- By Jeff Olsen
Mayo Clinic Minute: Understanding Food Date Labels
If you’re unsure about the meaning of the dates on food labels, you are not alone. A recent study by Harvard Food Law and Policy Clinic and its partners confirmed that consumers are confused by date labels.
For example, use-by dates usually refer to food quality and are not safety dates. However, the study found that consumers use these date labels to make decisions about discarding food.
Among the findings:
- One-third of consumers wrongly think date labels are federally regulated.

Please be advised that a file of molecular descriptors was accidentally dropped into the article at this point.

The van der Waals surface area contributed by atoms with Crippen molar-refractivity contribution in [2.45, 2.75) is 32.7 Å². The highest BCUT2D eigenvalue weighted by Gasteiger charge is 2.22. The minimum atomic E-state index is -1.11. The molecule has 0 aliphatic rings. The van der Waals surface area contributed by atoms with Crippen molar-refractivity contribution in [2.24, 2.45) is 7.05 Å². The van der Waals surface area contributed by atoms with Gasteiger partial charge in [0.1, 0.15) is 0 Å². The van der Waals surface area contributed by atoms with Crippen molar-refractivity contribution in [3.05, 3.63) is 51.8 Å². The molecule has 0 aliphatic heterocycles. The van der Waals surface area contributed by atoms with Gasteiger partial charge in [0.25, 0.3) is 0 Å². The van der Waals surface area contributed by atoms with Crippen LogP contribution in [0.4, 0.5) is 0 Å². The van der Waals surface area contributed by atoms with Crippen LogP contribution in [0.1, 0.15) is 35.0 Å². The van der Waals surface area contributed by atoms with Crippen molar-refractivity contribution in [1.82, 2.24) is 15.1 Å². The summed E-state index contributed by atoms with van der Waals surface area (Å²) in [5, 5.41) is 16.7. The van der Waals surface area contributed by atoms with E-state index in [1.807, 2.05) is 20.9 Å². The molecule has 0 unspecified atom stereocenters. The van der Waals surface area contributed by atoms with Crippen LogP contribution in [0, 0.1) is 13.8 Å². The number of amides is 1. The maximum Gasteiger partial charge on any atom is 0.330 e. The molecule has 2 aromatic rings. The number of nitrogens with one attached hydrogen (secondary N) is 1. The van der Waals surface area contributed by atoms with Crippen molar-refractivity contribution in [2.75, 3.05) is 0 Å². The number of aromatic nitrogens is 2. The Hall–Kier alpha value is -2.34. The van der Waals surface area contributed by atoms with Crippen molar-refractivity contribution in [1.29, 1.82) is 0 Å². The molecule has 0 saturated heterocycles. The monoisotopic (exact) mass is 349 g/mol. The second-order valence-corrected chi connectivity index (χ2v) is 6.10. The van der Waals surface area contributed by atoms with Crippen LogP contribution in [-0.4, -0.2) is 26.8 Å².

- More than one-third of consumers always discard food close to, or past, the date on the label, and 84 percent do so occasionally.
- Millennials were more likely than older Americans to view date labels as indicators of food safety.
Congress is considering a national standard in the Food Date Labeling Act. In the meantime, you can save money, while still staying safe, by understanding what food date labels really represent.
In this Mayo Clinic Minute, dietitian Angie Murad decodes the dates and explains that most don't have anything to do with expiration. Jeff Olsen reports.
Journalists: Broadcast-quality video pkg (1:01) is in the downloads. Read the script.